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Ministry of Defence gears up for legal battle over thousands of homes sold off by John Major

·3-min read
MoD housing
MoD housing

The Ministry of Defence is gearing up for a legal battle with private equity tycoon Guy Hands as it seeks to reclaim tens of thousands of military family homes that were sold off more than two decades ago.

Some 55,000 properties were sold and leased back by Sir John Major’s government in a deal that was later denounced for losing taxpayers as much as £4bn.

The MoD argued at the time that taking out the 200-year lease would free up money to spend on improvements.

But with the annual rent bill now spiralling above £200m, the department has admitted it may be cheaper to buy back the remaining 33,000 properties from Mr Hands’ Annington Homes.

It is pushing ahead with a test case to repurchase a single home in Cranwell at market value under leasehold “enfranchisement” rights and claims this could clear the way for similar deals across the entire portfolio if successful.

However, the announcement has set the stage for a showdown with Annington, which has vowed to use all legal means available to block the proposal.

Mr Hands is trying to sell Annington for as much as £9bn, according to reports.

A spokesman said: “Annington is of the firm view that the MoD has no legal right to exercise statutory leasehold enfranchisement rights to buy either the house which is the subject of the test claim or any others.

“Annington will be taking all legal steps available to it to resist the MoD's claim on this single house and any other enfranchisement rights claims brought by the MoD.”

The Government originally sold the military homes for £1.7bn to a consortium led by Japanese bank Nomura in 1996.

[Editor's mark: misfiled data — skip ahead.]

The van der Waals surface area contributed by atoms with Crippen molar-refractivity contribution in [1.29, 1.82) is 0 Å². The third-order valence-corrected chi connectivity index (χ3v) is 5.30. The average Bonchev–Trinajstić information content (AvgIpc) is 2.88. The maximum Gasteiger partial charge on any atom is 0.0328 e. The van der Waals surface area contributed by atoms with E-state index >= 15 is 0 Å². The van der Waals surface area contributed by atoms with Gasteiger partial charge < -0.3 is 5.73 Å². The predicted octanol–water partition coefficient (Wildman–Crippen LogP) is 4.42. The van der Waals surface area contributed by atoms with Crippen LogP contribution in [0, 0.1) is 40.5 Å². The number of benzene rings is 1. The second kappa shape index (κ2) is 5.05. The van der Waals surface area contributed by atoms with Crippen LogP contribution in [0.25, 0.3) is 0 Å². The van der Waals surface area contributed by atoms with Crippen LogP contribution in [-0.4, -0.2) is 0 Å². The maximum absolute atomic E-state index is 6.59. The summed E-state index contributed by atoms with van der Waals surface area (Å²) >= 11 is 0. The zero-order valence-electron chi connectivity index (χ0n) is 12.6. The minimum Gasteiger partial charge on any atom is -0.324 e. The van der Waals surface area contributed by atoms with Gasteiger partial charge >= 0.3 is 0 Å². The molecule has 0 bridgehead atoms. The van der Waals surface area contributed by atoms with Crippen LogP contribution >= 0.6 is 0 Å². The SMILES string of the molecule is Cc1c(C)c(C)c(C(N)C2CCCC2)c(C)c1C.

Annington Homes, the firm created as part of that transaction to hold the properties, was then bought by Mr Hands’ Terra Firma for £3.2bn in 2012.

Guy Hands - Julian Simmonds for The Telegraph
Guy Hands - Julian Simmonds for The Telegraph

The National Audit Office (NAO) has repeatedly criticised the original deal, saying the MoD had dramatically underestimated how much the value of the homes would rise.

The spending watchdog in 2018 estimated that the properties would have been worth as much as £4.2bn more if the Government had held on to them. Annington Homes values them at about £7.6bn.

Meanwhile, the MoD has been saddled with huge costs for both rent and maintenance, for which it retained responsibility, while largely failing to deliver improvements to the accommodation that were originally promised.

It leases the homes from Annington for about £183m a year, a figure that is set to increase by another £36m following a recent review. Another £140m per year goes towards repairs, maintenance and upgrades.

In a written statement to Parliament, Jeremy Quin, the defence procurement minister, said the MoD was now exploring whether it could use the leasehold enfranchisement system, under which a leaseholder can acquire the freehold of their property, to “buy out Annington’s interest in the homes and gain full ownership rights”.

The department has started with a single claim on the Cranwell house and intended to submit another one “in the near future”.

If those efforts prove successful, with the price agreed in a settlement or through tribunal, it could seek to acquire the entire Annington portfolio via the same method.

Mr Quin said this decision would hinge on whether the total cost was found to be lower than the MoD’s predicted future liabilities under the leasehold arrangement.

"If the cost of recovering full ownership of the units from Annington is less than the present value of MoD’s ongoing liabilities, such a transaction is likely to represent good value for money,” he said. “The MoD would then benefit from any future appreciation in value of the units.”

The Government’s move creates a potential headache for Mr Hands, who is reportedly seeking to find a buyer for Annington Homes. The company is said to have been valued at £9bn.

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